The Family Nurse Partnership programme supports first-time parents under 20, and sees nurses visit expectant mums as often as every week during pregnancy and throughout the first two years of their baby's life.
Nurses will offer help in areas such as child development, preventative health measures, parenting skills, breastfeeding, and diet.
They will also advise on education and employment.
The scheme is the brainchild of Dr David Olds, a professor of paediatrics and director of the Prevention research centre for family and child health at the University of Colorado.
Similar programmes in the US have been shown to improve the health of young mothers-to-be, help more women into work, reduce unplanned pregnancies and also lessen child neglect.
NHS Greater Glasgow and Clyde will recruit one supervisor and eight nurses to deliver the programme, which is expected to help 205 mums. It is hoped it will improve prenatal health and increase young mums' uptake of employment, resulting in fewer unintended pregnancies and helping to reduce child neglect.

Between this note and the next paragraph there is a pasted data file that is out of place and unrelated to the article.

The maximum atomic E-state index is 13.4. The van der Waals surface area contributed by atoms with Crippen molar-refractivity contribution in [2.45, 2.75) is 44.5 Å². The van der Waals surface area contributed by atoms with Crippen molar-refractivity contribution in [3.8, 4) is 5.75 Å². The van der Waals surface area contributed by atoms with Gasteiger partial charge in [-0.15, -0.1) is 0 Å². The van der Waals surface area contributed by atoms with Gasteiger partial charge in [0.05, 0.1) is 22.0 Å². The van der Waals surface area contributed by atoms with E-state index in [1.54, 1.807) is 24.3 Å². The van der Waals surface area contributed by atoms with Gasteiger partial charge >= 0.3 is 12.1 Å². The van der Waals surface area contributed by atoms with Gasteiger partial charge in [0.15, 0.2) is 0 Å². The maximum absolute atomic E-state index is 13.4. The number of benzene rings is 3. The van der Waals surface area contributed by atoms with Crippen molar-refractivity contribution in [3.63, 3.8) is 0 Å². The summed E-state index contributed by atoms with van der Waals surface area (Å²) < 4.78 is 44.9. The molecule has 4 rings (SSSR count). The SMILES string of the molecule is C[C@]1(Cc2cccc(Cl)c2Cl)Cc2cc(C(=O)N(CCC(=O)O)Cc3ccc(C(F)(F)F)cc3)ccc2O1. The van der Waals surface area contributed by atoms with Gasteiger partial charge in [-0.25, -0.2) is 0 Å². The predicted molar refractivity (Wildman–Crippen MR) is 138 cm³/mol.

Scottish Health Secretary Nicola Sturgeon said it was "fantastic news" that the scheme was being extended.She said: "The programme has been running in the U.S. for a number of years and has had some really impressive results for the parents involved and their children.
"The programme has been running in Lothian for two and a half years now and I expect that we will continue to see similar positive results reported when a second interim evaluation report on the impact of the project in Edinburgh is published later this month.
"Intervening at the earliest possible opportunity to support those in our society who are most in need is the key to improving Scotland's health.
"That's why I am delighted that even more children and their parents are now going to benefit from this programme."
Young mums in East and West Dunbartonshire as well as Ayrshire and Arran will also benefit.
NHS Ayrshire and Arran will recruit a supervisor and six nurses who will work with an expected 155 young women from February, at a cost of £1.6 million.